I'm not sure that it's really that insightful at all. For example, he compares BART to "L.A.'s rail transit system ... stitched together with a motley combination of rights-of-way and technologies." Has he been to the Bay Area? The Bay Area's transit system is, if anything, even worse, stitched together out of not just a patchwork of technologies (rapid transit, light rail, commuter rail) but also entirely different and not at all cooperative agencies (BART, Muni, Caltrain). In LA, at least all the urban trains and most of the buses are under one agency, and there are even free transfers from commuter rail to bus and subway/light rail. And isn't the "patchwork of technologies" really just a matter of using the right tool for the right job? A heavy rail fully grade separated line to Long Beach would simply not have gotten built when the Blue Line was. And there's no place to run light rail on the surface in the dense urban areas where the Red Line goes, and given the density, it makes sense to use proper rapid transit cars. And for commuter rail, especially with the density of Metrolink it makes perfect sense to do what Metrolink did, namely buy rights of way and trackage rights from freight railroads and run trains as part of the national rail network. Of course it would help if there were more funding for all this, and especially LA County realized the true potential of Metrolink and funded it accordingly, but in the end, it will still be mainline trains running on mainline tracks, not some shiny retro-futuristic system like BART. And that's a good thing.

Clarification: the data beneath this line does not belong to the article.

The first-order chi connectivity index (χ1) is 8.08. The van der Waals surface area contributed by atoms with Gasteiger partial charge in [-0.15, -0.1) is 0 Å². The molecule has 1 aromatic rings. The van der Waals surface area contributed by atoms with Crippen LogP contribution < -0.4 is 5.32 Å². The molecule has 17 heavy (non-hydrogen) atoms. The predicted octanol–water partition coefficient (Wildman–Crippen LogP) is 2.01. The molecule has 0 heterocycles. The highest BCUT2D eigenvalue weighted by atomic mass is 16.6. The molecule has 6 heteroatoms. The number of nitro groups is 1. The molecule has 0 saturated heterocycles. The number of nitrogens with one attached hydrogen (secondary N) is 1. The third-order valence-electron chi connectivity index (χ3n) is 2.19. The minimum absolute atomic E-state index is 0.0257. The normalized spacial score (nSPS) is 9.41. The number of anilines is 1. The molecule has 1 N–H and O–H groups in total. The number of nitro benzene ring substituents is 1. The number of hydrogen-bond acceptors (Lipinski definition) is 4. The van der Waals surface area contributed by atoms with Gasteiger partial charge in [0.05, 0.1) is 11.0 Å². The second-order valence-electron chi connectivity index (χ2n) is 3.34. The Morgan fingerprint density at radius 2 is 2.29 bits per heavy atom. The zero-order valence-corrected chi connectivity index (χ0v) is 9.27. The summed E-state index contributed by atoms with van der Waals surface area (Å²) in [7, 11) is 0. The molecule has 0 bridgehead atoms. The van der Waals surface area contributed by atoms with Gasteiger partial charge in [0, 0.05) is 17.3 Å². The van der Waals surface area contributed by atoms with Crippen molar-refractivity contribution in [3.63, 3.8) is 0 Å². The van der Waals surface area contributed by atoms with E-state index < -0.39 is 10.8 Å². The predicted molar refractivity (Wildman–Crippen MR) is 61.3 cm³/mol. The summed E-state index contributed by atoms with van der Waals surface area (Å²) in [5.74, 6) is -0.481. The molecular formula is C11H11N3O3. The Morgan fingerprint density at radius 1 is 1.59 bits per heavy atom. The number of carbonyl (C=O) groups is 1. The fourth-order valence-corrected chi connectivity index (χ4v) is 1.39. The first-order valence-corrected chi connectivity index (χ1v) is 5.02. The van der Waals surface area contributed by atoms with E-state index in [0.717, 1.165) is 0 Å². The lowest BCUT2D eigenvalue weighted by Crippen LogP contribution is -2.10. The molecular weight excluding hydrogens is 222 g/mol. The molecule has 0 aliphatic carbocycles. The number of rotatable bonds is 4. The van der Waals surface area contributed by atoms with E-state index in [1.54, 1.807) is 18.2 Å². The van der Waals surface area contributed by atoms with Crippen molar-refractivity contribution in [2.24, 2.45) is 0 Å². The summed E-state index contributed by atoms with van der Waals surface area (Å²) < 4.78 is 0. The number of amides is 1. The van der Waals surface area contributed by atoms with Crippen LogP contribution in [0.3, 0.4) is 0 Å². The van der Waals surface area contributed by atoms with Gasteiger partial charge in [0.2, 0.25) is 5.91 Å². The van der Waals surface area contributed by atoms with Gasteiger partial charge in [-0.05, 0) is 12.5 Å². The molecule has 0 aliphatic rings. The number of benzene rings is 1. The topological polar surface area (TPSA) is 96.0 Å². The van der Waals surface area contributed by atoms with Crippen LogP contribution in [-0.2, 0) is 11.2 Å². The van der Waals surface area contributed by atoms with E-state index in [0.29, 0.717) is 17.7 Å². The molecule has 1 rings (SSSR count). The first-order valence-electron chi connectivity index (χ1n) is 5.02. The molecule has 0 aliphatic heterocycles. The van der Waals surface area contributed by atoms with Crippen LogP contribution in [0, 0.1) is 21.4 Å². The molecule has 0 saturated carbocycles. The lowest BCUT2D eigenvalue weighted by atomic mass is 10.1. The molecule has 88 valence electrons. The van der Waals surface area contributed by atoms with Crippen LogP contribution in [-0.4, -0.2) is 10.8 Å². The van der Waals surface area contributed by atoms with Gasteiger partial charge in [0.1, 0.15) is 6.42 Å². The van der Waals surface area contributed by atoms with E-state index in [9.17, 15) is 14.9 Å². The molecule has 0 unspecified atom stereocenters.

I absolutely agree with what you're saying about the patchwork, the right tool is implemented for different jobs. And it would be silly to think that Metrolink should be a BART type system. It's not practical. But for too long we've taken shortcuts, not investing in our future. I understand that Metrolink has done what needed to be done under the circumstances, but there was much more investment that needed to happen to make things work better. That's what I got out of the post. Hey Arcady, shoot me an email. theoverheadwire gmail
Sounds like the Baltimore-Washington region.
The only failing with the bay area (and presumably LA, or though maybe less so) is that there are N different ticketing systems, and not enough timetable synchronization between the modes. If the bay area had a single ticket system (like for example Melbourne, AU) it would be fine.njh
Post a Comment